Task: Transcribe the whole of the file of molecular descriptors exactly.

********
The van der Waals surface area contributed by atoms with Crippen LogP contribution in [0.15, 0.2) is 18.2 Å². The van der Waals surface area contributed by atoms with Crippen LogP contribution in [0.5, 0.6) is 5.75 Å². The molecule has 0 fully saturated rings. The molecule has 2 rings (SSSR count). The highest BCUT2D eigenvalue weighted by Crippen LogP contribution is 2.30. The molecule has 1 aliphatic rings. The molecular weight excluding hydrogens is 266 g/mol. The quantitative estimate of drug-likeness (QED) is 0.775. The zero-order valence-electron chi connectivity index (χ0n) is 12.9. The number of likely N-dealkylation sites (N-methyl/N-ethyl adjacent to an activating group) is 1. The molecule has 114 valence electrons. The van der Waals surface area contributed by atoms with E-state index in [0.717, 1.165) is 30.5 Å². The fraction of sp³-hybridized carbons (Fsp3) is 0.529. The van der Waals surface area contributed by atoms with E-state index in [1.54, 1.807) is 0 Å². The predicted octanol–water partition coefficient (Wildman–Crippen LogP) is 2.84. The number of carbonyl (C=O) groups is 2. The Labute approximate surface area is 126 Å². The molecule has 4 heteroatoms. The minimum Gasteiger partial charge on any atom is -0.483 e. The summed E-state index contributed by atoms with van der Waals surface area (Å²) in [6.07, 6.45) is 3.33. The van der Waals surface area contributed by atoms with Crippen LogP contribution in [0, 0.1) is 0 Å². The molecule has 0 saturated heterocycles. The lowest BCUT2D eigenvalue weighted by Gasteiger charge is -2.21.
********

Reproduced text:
The van der Waals surface area contributed by atoms with Crippen LogP contribution in [0.15, 0.2) is 18.2 Å². The van der Waals surface area contributed by atoms with Crippen LogP contribution in [0.5, 0.6) is 5.75 Å². The molecule has 0 fully saturated rings. The molecule has 2 rings (SSSR count). The highest BCUT2D eigenvalue weighted by Crippen LogP contribution is 2.30. The molecule has 1 aliphatic rings. The molecular weight excluding hydrogens is 266 g/mol. The quantitative estimate of drug-likeness (QED) is 0.775. The zero-order valence-electron chi connectivity index (χ0n) is 12.9. The number of likely N-dealkylation sites (N-methyl/N-ethyl adjacent to an activating group) is 1. The molecule has 114 valence electrons. The van der Waals surface area contributed by atoms with E-state index in [0.717, 1.165) is 30.5 Å². The fraction of sp³-hybridized carbons (Fsp3) is 0.529. The van der Waals surface area contributed by atoms with E-state index in [1.54, 1.807) is 0 Å². The predicted octanol–water partition coefficient (Wildman–Crippen LogP) is 2.84. The number of carbonyl (C=O) groups is 2. The Labute approximate surface area is 126 Å². The molecule has 4 heteroatoms. The minimum Gasteiger partial charge on any atom is -0.483 e. The summed E-state index contributed by atoms with van der Waals surface area (Å²) in [6.07, 6.45) is 3.33. The van der Waals surface area contributed by atoms with Crippen LogP contribution in [0, 0.1) is 0 Å². The molecule has 0 saturated heterocycles. The lowest BCUT2D eigenvalue weighted by Gasteiger charge is -2.21.